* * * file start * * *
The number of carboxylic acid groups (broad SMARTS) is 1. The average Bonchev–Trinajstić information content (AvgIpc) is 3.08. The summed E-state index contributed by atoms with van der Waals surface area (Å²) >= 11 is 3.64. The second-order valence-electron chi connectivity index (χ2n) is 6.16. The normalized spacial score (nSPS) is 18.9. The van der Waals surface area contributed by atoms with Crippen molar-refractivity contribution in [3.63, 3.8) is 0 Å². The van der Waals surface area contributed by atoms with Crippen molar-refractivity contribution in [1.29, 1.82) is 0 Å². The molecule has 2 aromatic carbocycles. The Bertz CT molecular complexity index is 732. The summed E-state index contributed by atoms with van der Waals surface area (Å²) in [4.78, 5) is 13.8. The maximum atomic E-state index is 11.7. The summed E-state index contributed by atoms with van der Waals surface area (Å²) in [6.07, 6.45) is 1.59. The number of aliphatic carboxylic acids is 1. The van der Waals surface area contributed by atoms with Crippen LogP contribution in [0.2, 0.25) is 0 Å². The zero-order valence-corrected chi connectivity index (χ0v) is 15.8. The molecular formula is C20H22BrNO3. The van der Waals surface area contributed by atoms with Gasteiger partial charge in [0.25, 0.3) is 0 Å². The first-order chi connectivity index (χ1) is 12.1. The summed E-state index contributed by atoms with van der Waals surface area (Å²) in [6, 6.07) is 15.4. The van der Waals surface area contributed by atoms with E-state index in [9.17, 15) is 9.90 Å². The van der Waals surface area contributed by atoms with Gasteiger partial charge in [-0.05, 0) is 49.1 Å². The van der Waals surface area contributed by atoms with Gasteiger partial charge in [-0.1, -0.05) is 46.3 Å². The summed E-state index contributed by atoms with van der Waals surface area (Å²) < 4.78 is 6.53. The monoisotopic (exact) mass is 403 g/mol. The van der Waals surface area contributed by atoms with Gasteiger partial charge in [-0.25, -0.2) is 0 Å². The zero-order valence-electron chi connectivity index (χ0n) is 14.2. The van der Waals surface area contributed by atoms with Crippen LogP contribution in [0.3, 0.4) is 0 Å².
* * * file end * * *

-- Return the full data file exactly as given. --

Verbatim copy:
The number of carboxylic acid groups (broad SMARTS) is 1. The average Bonchev–Trinajstić information content (AvgIpc) is 3.08. The summed E-state index contributed by atoms with van der Waals surface area (Å²) >= 11 is 3.64. The second-order valence-electron chi connectivity index (χ2n) is 6.16. The normalized spacial score (nSPS) is 18.9. The van der Waals surface area contributed by atoms with Crippen molar-refractivity contribution in [3.63, 3.8) is 0 Å². The van der Waals surface area contributed by atoms with Crippen molar-refractivity contribution in [1.29, 1.82) is 0 Å². The molecule has 2 aromatic carbocycles. The Bertz CT molecular complexity index is 732. The summed E-state index contributed by atoms with van der Waals surface area (Å²) in [4.78, 5) is 13.8. The maximum atomic E-state index is 11.7. The summed E-state index contributed by atoms with van der Waals surface area (Å²) in [6.07, 6.45) is 1.59. The number of aliphatic carboxylic acids is 1. The van der Waals surface area contributed by atoms with Crippen LogP contribution in [0.2, 0.25) is 0 Å². The zero-order valence-corrected chi connectivity index (χ0v) is 15.8. The molecular formula is C20H22BrNO3. The van der Waals surface area contributed by atoms with Gasteiger partial charge in [0.25, 0.3) is 0 Å². The first-order chi connectivity index (χ1) is 12.1. The summed E-state index contributed by atoms with van der Waals surface area (Å²) in [6, 6.07) is 15.4. The van der Waals surface area contributed by atoms with E-state index in [9.17, 15) is 9.90 Å². The van der Waals surface area contributed by atoms with Gasteiger partial charge in [-0.05, 0) is 49.1 Å². The van der Waals surface area contributed by atoms with Gasteiger partial charge in [-0.1, -0.05) is 46.3 Å². The summed E-state index contributed by atoms with van der Waals surface area (Å²) < 4.78 is 6.53. The monoisotopic (exact) mass is 403 g/mol. The van der Waals surface area contributed by atoms with Gasteiger partial charge in [-0.25, -0.2) is 0 Å². The zero-order valence-electron chi connectivity index (χ0n) is 14.2. The van der Waals surface area contributed by atoms with Crippen LogP contribution in [0.3, 0.4) is 0 Å².